|One-half of our living space|
We did it. Granted, we picked a pretty spendy place to live. San Francisco rents are expensive, so we now live in a studio apartment (we might go to a one-bedroom some day, but we aren't sure). Takes no time to clean (but no slacking --- no place to hide stuff). If we bring something in, we have to take something else out. We don't have a car. It's less expensive to rent one, take a bus or taxi, or use ZipCar. K. W. often goes to a coffee house to work (they have good WiFi and someone else makes the brew). Seems austere, but when we walk out our door, we have all of San Francisco for a living room.
Downsizing means you can live wherever you want.
Here is how we are doing it:
1. Most things have to have multiple uses (except for wall art --- it can just be art). Tables are desks, dining chairs are desk chairs, side tables are coffee tables and workspaces, the sofa is a bed, bookcases have storage baskets, the hand blender has attachments that turn it into a food processor and hand mixer, physical books are allowed in small quantities --- the rest is on the Kindle.
2. There is no room for major food or wine storage. So shopping is done more frequently. The end result is that everything is fresh, which is probably better for us.
3. We each have a relatively small closet in the studio. My closet holds my clothes, household linens, and any stuff that needs moth protection. It's pretty organized thanks to one of those Joy Mangano closet systems --- those hangers really do make extra room, folks!
4. My husband's closet holds his clothes, the wireless printer, office supplies, one bin of household files, electronic bits and pieces, and the all-important Tsar Nutcracker.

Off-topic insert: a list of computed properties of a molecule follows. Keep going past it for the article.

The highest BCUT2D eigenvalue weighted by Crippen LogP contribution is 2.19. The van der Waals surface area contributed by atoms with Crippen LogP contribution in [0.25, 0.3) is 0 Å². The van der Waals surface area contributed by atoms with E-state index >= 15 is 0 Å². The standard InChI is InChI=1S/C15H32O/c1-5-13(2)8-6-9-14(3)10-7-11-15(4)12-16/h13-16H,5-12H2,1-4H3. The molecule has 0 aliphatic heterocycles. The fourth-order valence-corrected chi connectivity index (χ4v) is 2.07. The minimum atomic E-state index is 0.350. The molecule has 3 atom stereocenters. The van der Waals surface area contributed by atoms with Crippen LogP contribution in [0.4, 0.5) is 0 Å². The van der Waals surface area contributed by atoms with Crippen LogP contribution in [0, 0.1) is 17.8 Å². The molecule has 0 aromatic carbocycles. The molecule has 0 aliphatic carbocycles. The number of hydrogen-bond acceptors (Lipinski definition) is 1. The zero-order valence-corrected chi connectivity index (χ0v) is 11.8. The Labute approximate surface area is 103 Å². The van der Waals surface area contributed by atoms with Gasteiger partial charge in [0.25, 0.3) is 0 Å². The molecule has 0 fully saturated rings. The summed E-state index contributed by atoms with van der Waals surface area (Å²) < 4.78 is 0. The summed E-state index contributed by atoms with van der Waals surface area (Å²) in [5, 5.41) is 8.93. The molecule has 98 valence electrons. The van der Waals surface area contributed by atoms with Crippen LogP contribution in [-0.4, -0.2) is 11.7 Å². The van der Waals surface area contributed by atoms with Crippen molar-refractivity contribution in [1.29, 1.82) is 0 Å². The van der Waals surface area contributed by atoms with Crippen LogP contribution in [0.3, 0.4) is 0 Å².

5. We have a small closet down in the garage where we have our luggage and a couple of extra plastic bins for out-of-season clothes and extra linens.
I do have to admit, we are still storing some things in a small outside storage unit, which we go through once a month. We have tossed more stuff, and are making some hard decisions about what we can keep.
6. Each of us has about four boxes of books that we want access to, but don't need every day. There are large cooking pots not needed except on special occasions, holiday decorations, and personal records and files. And we have a large CD/DVD collection that will eventually migrate to another storage format. We are working on that.
7. We have chosen two beautiful pieces of furniture from our past life to keep --- a sideboard and chest of drawers. Our oak sideboard (a very small one) eventually will make it to the apartment. It's a beautiful piece of furniture and holds a lot of stuff for its size. Historically, it has been the repository for our entertaining items like wine glasses, cocktail paraphernalia and liquor, serving pieces, and "good" dishes. Since we like to have company, it gets to stay. The large chest of drawers will stay in storage until we decide whether our downsizing will permanently be a studio or a one-bedroom apartment.
8. In the next few months, we will cut in half what we have in storage. However, we have admitted to ourselves that we will probably have a small storage unit for the duration. It's less expensive than paying for a larger apartment to house things we only need infrequently.
The Final Cut
So, what are we keeping in the apartment?
9. Computers, TV, stereo (duh!), art, rugs, sideboard, basic furniture, current bill files and receipts, small quantities of food, some office supplies, clothes in current use, and daily kitchen equipment.
10. Each other. We remind ourselves that if we didn't love each other, no place would be big enough. However, since we do, no place is too small.
And, did I mention: We are living in SAN FRANCISCO!